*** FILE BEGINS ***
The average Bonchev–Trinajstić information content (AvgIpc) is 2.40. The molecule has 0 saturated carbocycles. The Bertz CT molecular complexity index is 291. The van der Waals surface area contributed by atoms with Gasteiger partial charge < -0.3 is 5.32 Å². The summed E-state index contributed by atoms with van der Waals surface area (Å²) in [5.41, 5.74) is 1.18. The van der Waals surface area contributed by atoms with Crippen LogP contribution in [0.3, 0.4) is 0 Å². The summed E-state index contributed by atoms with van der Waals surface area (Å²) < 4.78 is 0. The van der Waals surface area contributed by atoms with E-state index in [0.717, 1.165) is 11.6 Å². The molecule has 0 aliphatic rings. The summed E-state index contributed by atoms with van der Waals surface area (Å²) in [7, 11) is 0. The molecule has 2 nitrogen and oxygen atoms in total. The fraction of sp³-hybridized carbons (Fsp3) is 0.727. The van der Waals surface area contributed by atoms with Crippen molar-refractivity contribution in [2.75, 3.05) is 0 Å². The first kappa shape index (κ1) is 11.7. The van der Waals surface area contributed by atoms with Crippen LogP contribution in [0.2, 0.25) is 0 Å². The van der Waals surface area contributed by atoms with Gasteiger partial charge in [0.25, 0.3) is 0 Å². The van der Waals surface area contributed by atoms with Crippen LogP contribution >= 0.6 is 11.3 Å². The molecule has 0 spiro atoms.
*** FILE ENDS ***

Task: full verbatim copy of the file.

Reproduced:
The average Bonchev–Trinajstić information content (AvgIpc) is 2.40. The molecule has 0 saturated carbocycles. The Bertz CT molecular complexity index is 291. The van der Waals surface area contributed by atoms with Gasteiger partial charge < -0.3 is 5.32 Å². The summed E-state index contributed by atoms with van der Waals surface area (Å²) in [5.41, 5.74) is 1.18. The van der Waals surface area contributed by atoms with Crippen LogP contribution in [0.3, 0.4) is 0 Å². The summed E-state index contributed by atoms with van der Waals surface area (Å²) < 4.78 is 0. The van der Waals surface area contributed by atoms with E-state index in [0.717, 1.165) is 11.6 Å². The molecule has 0 aliphatic rings. The summed E-state index contributed by atoms with van der Waals surface area (Å²) in [7, 11) is 0. The molecule has 2 nitrogen and oxygen atoms in total. The fraction of sp³-hybridized carbons (Fsp3) is 0.727. The van der Waals surface area contributed by atoms with Crippen molar-refractivity contribution in [2.75, 3.05) is 0 Å². The first kappa shape index (κ1) is 11.7. The van der Waals surface area contributed by atoms with Crippen LogP contribution in [0.2, 0.25) is 0 Å². The van der Waals surface area contributed by atoms with Gasteiger partial charge in [0.25, 0.3) is 0 Å². The van der Waals surface area contributed by atoms with Crippen LogP contribution >= 0.6 is 11.3 Å². The molecule has 0 spiro atoms.